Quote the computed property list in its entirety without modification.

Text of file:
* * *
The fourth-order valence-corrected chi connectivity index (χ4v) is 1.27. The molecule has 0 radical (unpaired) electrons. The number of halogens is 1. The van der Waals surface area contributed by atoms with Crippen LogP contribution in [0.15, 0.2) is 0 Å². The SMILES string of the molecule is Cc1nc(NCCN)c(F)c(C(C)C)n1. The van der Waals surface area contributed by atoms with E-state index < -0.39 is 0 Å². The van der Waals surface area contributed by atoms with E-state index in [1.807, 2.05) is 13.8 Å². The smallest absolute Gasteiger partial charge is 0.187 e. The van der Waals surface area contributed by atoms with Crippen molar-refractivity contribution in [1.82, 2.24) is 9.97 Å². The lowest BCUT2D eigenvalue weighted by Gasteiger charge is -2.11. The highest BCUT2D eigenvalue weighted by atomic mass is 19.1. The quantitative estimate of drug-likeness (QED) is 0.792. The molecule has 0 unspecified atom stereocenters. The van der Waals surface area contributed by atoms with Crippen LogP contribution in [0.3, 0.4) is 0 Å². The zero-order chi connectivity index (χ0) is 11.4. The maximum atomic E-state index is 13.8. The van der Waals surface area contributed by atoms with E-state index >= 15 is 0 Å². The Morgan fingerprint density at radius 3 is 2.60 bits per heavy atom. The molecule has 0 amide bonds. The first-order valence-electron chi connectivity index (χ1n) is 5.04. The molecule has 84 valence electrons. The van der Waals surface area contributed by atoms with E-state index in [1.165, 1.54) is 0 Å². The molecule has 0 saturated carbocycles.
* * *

The fourth-order valence-corrected chi connectivity index (χ4v) is 1.27. The molecule has 0 radical (unpaired) electrons. The number of halogens is 1. The van der Waals surface area contributed by atoms with Crippen LogP contribution in [0.15, 0.2) is 0 Å². The SMILES string of the molecule is Cc1nc(NCCN)c(F)c(C(C)C)n1. The van der Waals surface area contributed by atoms with E-state index < -0.39 is 0 Å². The van der Waals surface area contributed by atoms with E-state index in [1.807, 2.05) is 13.8 Å². The smallest absolute Gasteiger partial charge is 0.187 e. The van der Waals surface area contributed by atoms with Crippen molar-refractivity contribution in [1.82, 2.24) is 9.97 Å². The lowest BCUT2D eigenvalue weighted by Gasteiger charge is -2.11. The highest BCUT2D eigenvalue weighted by atomic mass is 19.1. The quantitative estimate of drug-likeness (QED) is 0.792. The molecule has 0 unspecified atom stereocenters. The van der Waals surface area contributed by atoms with Crippen LogP contribution in [0.3, 0.4) is 0 Å². The zero-order chi connectivity index (χ0) is 11.4. The maximum atomic E-state index is 13.8. The van der Waals surface area contributed by atoms with E-state index >= 15 is 0 Å². The Morgan fingerprint density at radius 3 is 2.60 bits per heavy atom. The molecule has 0 amide bonds. The first-order valence-electron chi connectivity index (χ1n) is 5.04. The molecule has 84 valence electrons. The van der Waals surface area contributed by atoms with E-state index in [1.165, 1.54) is 0 Å². The molecule has 0 saturated carbocycles.